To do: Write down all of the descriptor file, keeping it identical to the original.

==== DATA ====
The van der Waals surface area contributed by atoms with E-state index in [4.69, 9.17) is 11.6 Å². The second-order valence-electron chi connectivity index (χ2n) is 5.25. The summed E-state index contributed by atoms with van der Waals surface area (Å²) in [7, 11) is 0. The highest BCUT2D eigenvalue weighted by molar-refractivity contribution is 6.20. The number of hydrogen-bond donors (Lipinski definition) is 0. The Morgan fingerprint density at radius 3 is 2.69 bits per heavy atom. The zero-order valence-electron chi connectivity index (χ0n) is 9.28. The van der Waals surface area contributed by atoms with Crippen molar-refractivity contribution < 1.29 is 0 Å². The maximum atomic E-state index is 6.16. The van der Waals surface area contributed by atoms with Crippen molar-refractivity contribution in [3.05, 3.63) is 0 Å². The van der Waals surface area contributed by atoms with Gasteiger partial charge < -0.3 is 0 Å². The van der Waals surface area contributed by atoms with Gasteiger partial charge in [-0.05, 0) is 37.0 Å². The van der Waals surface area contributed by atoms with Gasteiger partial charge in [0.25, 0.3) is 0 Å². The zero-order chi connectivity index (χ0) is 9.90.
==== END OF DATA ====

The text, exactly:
The van der Waals surface area contributed by atoms with E-state index in [4.69, 9.17) is 11.6 Å². The second-order valence-electron chi connectivity index (χ2n) is 5.25. The summed E-state index contributed by atoms with van der Waals surface area (Å²) in [7, 11) is 0. The highest BCUT2D eigenvalue weighted by molar-refractivity contribution is 6.20. The number of hydrogen-bond donors (Lipinski definition) is 0. The Morgan fingerprint density at radius 3 is 2.69 bits per heavy atom. The zero-order valence-electron chi connectivity index (χ0n) is 9.28. The van der Waals surface area contributed by atoms with Crippen molar-refractivity contribution < 1.29 is 0 Å². The maximum atomic E-state index is 6.16. The van der Waals surface area contributed by atoms with Crippen molar-refractivity contribution in [3.05, 3.63) is 0 Å². The van der Waals surface area contributed by atoms with Gasteiger partial charge < -0.3 is 0 Å². The van der Waals surface area contributed by atoms with Gasteiger partial charge in [-0.05, 0) is 37.0 Å². The van der Waals surface area contributed by atoms with Gasteiger partial charge in [0.25, 0.3) is 0 Å². The zero-order chi connectivity index (χ0) is 9.90.